Oak Creek, one of three cities that might provide Waukesha with Lake Michigan water, could find out by July if it will add the city to its service area.
A successful negotiation could pay off for Oak Creek residents -- under current projections, rates could go down by 25 percent if the city got the contract, utility engineer Mike Sullivan said.
But discussions still have a little ways to go. And after the negotiations made headlines in March, Waukesha Water Utility General Manager Dan Duchniak gave the Oak Creek Common Council some background about the city's quest for lake water in a presentation Tuesday night.
Waukesha is in this situation because problems such as radium, saltwater and arsenic have put the city's water supply out of legal compliance, and that has forced the city to either treat or replace its water supply by 2018.
Duchniak said all water supply alternatives exist outside the city limits, and that of all the possibilities, diverting water from Lake Michigan is the most cost-effective solution.
"One of the things that we don't want to do is spend two hundred million dollars twice," Duchniak said. "We just want to spend it once and have it last for the long term. For generations."
Duchniak said Waukesha's cheapest route is getting water from Milwaukee, but that steps are being taken to reduce the potential cost for Racine and Oak Creek.
By improving the infrastructure in Oak Creek and Franklin -- instead of building a new pipe to the Oak Creek treatment plant -- the cost of getting Lake Michigan water from Oak Creek would be closer to the estimated $164 million project in Milwaukee, Duchniak said.
Mayor Steve Scaffidi said he invited to Duchniak to speak so aldermen could hear straight from Waukesha, rather than relying on media reports. He was referring to by the mayors of Milwaukee, Racine and Oak Creek, who said Waukesha's quest for lake water could put their cities at a disadvantage for economic development.
Addressing those concerns, Duchniak said Waukesha's need for the water is regarding public health, not future growth.
Undeveloped land accounts for about 15 percent of Waukesha's proposed service area, which includes areas of the Town of Genesee, Town of Waukesha and City of Pewaukee, and would mainly be used as residential, rather than an industrial or commercial expansion, Duchniak said. The utility's current area services roughly 71,000 people, but Duchniak expects that number to rise to about 97,000.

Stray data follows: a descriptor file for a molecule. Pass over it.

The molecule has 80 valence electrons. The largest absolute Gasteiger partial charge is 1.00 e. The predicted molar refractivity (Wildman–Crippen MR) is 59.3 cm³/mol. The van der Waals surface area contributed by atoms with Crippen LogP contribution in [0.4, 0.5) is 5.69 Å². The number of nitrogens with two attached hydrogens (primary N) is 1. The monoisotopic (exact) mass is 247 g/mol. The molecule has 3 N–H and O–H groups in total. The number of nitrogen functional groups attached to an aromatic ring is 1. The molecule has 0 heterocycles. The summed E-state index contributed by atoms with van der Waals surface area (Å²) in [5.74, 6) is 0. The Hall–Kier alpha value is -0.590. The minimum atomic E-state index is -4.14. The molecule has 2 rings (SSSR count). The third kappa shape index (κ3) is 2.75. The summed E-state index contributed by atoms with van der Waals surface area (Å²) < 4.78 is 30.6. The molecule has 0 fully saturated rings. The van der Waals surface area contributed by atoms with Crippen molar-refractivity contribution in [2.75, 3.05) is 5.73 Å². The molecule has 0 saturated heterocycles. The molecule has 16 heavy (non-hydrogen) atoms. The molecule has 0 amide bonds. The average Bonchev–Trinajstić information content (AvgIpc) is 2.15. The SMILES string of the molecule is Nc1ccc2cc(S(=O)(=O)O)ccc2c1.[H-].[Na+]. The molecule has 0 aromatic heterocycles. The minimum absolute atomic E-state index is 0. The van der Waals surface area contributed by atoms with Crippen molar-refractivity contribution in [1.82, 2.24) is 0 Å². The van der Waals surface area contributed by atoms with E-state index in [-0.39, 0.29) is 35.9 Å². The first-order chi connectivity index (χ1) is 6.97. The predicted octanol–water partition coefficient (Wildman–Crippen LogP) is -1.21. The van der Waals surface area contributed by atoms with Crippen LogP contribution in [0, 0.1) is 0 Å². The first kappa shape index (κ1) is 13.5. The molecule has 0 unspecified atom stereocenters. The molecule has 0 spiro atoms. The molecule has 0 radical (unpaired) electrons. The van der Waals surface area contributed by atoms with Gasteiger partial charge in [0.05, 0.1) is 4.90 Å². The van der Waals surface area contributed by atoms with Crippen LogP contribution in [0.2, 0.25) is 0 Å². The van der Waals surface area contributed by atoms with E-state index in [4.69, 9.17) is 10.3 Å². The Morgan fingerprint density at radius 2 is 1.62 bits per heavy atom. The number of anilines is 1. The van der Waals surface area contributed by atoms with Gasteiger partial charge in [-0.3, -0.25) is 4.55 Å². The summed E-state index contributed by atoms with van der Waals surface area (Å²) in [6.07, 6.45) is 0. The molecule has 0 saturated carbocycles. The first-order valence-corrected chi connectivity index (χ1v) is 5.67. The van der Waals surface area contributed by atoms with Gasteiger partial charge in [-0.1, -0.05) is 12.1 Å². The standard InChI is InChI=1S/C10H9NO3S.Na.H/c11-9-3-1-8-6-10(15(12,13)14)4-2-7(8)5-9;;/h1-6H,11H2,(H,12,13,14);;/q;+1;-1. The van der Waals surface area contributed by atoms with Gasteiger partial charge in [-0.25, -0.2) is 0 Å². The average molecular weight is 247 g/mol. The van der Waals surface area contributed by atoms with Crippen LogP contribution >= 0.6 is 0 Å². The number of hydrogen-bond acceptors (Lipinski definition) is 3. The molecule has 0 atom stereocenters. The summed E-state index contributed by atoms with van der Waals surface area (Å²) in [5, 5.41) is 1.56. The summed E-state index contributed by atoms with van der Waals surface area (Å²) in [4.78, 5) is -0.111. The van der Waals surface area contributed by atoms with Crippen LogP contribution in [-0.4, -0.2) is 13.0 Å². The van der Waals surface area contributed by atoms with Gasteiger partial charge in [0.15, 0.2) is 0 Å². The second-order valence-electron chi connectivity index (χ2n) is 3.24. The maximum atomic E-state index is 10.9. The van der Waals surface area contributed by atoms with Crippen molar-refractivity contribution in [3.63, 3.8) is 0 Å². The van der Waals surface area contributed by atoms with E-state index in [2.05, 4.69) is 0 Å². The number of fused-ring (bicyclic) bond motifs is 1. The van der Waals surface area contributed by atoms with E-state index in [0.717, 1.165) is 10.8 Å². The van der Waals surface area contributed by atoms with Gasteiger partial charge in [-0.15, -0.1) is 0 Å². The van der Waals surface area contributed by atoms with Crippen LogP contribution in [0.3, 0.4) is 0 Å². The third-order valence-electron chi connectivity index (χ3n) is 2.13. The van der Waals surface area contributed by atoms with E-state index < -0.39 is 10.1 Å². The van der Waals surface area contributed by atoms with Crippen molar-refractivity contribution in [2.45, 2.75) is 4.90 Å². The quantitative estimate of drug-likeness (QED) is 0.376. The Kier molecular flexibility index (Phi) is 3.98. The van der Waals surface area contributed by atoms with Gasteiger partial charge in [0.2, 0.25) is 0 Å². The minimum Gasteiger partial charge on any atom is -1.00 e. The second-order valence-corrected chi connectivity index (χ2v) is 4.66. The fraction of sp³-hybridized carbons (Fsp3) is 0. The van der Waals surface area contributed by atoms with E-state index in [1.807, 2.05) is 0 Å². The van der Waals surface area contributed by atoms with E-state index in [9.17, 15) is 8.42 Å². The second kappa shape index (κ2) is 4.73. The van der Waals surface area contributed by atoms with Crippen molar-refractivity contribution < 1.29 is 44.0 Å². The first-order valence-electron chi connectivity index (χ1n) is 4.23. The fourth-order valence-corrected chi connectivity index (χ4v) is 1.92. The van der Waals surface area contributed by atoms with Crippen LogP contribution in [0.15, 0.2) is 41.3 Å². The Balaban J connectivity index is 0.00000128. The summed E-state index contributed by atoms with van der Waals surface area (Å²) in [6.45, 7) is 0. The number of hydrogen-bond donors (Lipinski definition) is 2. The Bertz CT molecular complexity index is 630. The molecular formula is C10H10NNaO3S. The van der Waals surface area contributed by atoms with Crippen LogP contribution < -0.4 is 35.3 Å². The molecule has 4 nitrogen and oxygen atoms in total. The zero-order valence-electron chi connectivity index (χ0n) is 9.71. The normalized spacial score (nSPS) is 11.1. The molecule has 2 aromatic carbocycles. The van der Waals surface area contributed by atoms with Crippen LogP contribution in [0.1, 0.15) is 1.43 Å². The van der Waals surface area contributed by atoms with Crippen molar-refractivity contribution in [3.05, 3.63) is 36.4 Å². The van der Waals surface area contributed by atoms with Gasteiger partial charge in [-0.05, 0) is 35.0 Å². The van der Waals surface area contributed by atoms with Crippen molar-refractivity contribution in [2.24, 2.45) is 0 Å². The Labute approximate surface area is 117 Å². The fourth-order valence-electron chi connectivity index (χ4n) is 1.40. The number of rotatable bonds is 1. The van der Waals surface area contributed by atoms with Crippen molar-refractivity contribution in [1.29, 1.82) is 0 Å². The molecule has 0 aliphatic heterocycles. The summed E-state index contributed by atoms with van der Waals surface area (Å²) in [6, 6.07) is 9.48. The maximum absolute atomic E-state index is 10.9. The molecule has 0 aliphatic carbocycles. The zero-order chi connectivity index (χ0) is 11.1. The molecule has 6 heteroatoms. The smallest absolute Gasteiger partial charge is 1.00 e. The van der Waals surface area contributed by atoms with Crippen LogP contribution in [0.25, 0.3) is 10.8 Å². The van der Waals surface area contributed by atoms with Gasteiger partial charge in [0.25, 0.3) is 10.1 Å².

To help cut costs, Waukesha has proposed returning lake water via Underwood Creek. Duchniak said that on a five-year average, 100 percent of the water would be returned to Lake Michigan.
As Waukesha is just on the other side of the Subcontinental Divide, which naturally returns water to the lake, it must receive the go-ahead from each of the Great Lakes states before moving forward with the project.
Waukesha expects to receive that decision by the end of the year.
But with time to complete the project ticking, the water utility is hoping to reach terms of a contract by July and begin construction in the summer of next year.
Some construction, anticipated to be paid for by Waukesha, would occur if Oak Creek got the contract, Sullivan said in an interview.
A 25 percent decrease in Oak Creek customers' water bill would be a "big number" and a significant benefit for residents, Sullivan said.
Residents would see a decrease because of the utility's ability to sell more water within its existing infrastructure. Through its planning efforts, the utility is always set up for an expansion, whether it be Oak Creek's future growth or additional sales, Sullivan said.
Sullivan added the true decrease won't be known until a contract is finalized.
--Mark Schaaf contributed to this report.